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Warum sind manche Individuen und Länder protektionistischer als andere?
[Why Are Some People and Countries More Protectionist than Others?]

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  • Teng, Faxin

Abstract

This paper is a summary of the case studies about the question: why are some people and countries more protectionist than others? Some economist (Rodrik, O’Rouke and Pasadilla et al.) have studied it with econometric analysis. After studying with some data sets they find out that: gender, social class, region, education, skill level, work sector, national pride are significant factors by the attitude building to free trade.

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File URL: http://mpra.ub.uni-muenchen.de/31958/
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Bibliographic Info

Paper provided by University Library of Munich, Germany in its series MPRA Paper with number 31958.

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Date of creation: 2008
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Handle: RePEc:pra:mprapa:31958

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Related research

Keywords: trade preference; trade policy; political economy;

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References

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  1. O'Rourke, Kevin H, 2001. "Globalization and Inequality: Historical Trends," CEPR Discussion Papers 2865, C.E.P.R. Discussion Papers.
  2. K. H. O'Rourke & R. Sinnott, 2001. "The Determinants of Individual Trade Policy Preferences: International Survey Evidence," Trinity Economics Papers 200110, Trinity College Dublin, Department of Economics.
  3. Grossman, G.M. & Helpman, E., 1992. "Protection for Sale," Papers 162, Princeton, Woodrow Wilson School - Public and International Affairs.
  4. Anna Maria Mayda (Georgetown University) and Dani Rodrik (Harvard University), 2005. "Why are some people (and countries) more protectionist than others?," Working Papers gueconwpa~05-05-11, Georgetown University, Department of Economics.
  5. Kevin O'Rourke, 2007. "Democracy and Protectionism," The Institute for International Integration Studies Discussion Paper Series iiisdp191, IIIS.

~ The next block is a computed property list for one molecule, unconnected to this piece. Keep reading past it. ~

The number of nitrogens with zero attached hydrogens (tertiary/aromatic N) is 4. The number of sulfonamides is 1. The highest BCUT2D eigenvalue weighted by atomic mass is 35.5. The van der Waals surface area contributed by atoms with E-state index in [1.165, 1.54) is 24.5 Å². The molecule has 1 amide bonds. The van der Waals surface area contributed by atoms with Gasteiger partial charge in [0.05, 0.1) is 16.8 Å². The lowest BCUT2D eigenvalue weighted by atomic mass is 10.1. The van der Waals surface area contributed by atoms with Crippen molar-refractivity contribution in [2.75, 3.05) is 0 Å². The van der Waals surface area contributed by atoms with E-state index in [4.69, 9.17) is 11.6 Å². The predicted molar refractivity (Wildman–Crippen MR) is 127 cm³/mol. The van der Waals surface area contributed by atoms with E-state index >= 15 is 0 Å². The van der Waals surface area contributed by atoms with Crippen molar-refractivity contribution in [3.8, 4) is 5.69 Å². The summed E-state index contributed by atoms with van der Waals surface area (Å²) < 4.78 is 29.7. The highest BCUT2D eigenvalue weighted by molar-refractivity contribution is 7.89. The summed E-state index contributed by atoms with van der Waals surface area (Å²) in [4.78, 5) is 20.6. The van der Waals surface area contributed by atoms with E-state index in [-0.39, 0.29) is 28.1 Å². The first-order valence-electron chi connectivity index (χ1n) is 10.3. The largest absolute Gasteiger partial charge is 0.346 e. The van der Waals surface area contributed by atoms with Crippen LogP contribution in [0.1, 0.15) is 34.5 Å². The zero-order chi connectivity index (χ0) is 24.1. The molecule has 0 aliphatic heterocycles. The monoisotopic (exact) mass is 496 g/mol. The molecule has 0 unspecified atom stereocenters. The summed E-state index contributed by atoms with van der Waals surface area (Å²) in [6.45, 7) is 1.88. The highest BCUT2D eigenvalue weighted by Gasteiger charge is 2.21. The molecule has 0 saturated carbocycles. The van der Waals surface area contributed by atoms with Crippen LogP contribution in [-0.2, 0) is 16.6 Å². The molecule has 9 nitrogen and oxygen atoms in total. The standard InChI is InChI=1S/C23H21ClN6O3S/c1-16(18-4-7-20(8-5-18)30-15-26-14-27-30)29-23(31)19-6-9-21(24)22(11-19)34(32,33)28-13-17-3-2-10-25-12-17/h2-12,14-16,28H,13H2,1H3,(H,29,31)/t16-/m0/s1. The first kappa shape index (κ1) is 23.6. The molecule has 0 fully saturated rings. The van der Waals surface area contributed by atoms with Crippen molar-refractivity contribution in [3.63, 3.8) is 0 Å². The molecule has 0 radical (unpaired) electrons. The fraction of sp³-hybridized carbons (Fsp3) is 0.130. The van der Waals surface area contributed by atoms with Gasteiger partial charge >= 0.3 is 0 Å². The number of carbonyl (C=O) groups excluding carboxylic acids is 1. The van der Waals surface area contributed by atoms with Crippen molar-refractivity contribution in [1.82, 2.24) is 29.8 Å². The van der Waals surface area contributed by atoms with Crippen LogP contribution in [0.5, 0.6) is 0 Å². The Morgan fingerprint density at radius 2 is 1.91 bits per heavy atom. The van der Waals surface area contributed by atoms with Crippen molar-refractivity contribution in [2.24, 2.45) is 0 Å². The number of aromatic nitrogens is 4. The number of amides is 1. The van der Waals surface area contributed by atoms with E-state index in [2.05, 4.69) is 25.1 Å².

6. Edward J. Balistreri, 1997. "The Performance of the Heckscher-Ohlin-Vanek Model in Predicting Endogenous Policy Forces at the Individual Level," Canadian Journal of Economics, Canadian Economics Association, vol. 30(1), pages 1-17, February.
  7. Paul A. Samuelson, 2004. "Where Ricardo and Mill Rebut and Confirm Arguments of Mainstream Economists Supporting Globalization," Journal of Economic Perspectives, American Economic Association, vol. 18(3), pages 135-146, Summer.
  8. Bruce A. Blonigen & Robert C. Feenstra, 1996. "Protectionist Threats and Foreign Direct Investment," NBER Working Papers 5475, National Bureau of Economic Research, Inc.
  9. Wood, Adrian, 1997. "Openness and Wage Inequality in Developing Countries: The Latin American Challenge to East Asian Conventional Wisdom," World Bank Economic Review, World Bank Group, vol. 11(1), pages 33-57, January.
  10. O'Rourke, Kevin H, 2003. "Heckscher-Ohlin Theory and Individual Attitudes Towards Globalization," CEPR Discussion Papers 4018, C.E.P.R. Discussion Papers.
  11. Liao, Christine Marie & Pasadilla, Gloria O., 2004. "Determinants of Individual Trade Policy Preference in the Philippines," Discussion Papers DP 2004-16, Philippine Institute for Development Studies.
  12. Scheve, Kenneth F. & Slaughter, Matthew J., 2001. "What determines individual trade-policy preferences?," Journal of International Economics, Elsevier, vol. 54(2), pages 267-292, August.
  13. Donald R. Davis, 1996. "Trade Liberalization and Income Distribution," Harvard Institute of Economic Research Working Papers 1769, Harvard - Institute of Economic Research.
  14. Donald J. Robbins, 1996. "Evidence on Trade and Wages in the Developing World," OECD Development Centre Working Papers 119, OECD Publishing.
  15. Gordon H. Hanson & Ann Harrison, 1999. "Trade liberalization and wage inequality in Mexico," Industrial and Labor Relations Review, ILR Review, Cornell University, ILR School, vol. 52(2), pages 271-288, January.
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